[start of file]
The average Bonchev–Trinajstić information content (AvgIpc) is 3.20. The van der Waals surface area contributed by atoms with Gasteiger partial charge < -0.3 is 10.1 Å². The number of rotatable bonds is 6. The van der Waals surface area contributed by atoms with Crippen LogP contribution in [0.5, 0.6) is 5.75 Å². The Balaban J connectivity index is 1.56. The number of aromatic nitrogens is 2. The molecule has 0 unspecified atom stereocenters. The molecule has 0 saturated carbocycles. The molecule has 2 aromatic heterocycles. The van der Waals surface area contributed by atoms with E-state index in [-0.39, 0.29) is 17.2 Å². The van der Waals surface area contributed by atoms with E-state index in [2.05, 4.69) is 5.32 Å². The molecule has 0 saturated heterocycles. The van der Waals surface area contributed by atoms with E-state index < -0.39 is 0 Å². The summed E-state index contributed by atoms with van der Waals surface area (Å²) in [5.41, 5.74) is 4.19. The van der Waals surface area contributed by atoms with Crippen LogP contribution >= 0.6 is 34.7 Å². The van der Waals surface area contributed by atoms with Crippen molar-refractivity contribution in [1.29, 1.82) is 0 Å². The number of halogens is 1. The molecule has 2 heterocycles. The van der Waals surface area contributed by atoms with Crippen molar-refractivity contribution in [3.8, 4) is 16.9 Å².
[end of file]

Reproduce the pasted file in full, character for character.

The average Bonchev–Trinajstić information content (AvgIpc) is 3.20. The van der Waals surface area contributed by atoms with Gasteiger partial charge < -0.3 is 10.1 Å². The number of rotatable bonds is 6. The van der Waals surface area contributed by atoms with Crippen LogP contribution in [0.5, 0.6) is 5.75 Å². The Balaban J connectivity index is 1.56. The number of aromatic nitrogens is 2. The molecule has 0 unspecified atom stereocenters. The molecule has 0 saturated carbocycles. The molecule has 2 aromatic heterocycles. The van der Waals surface area contributed by atoms with E-state index in [-0.39, 0.29) is 17.2 Å². The van der Waals surface area contributed by atoms with E-state index in [2.05, 4.69) is 5.32 Å². The molecule has 0 saturated heterocycles. The van der Waals surface area contributed by atoms with E-state index < -0.39 is 0 Å². The summed E-state index contributed by atoms with van der Waals surface area (Å²) in [5.41, 5.74) is 4.19. The van der Waals surface area contributed by atoms with Crippen LogP contribution >= 0.6 is 34.7 Å². The van der Waals surface area contributed by atoms with Crippen molar-refractivity contribution in [1.29, 1.82) is 0 Å². The number of halogens is 1. The molecule has 2 heterocycles. The van der Waals surface area contributed by atoms with Crippen molar-refractivity contribution in [3.8, 4) is 16.9 Å².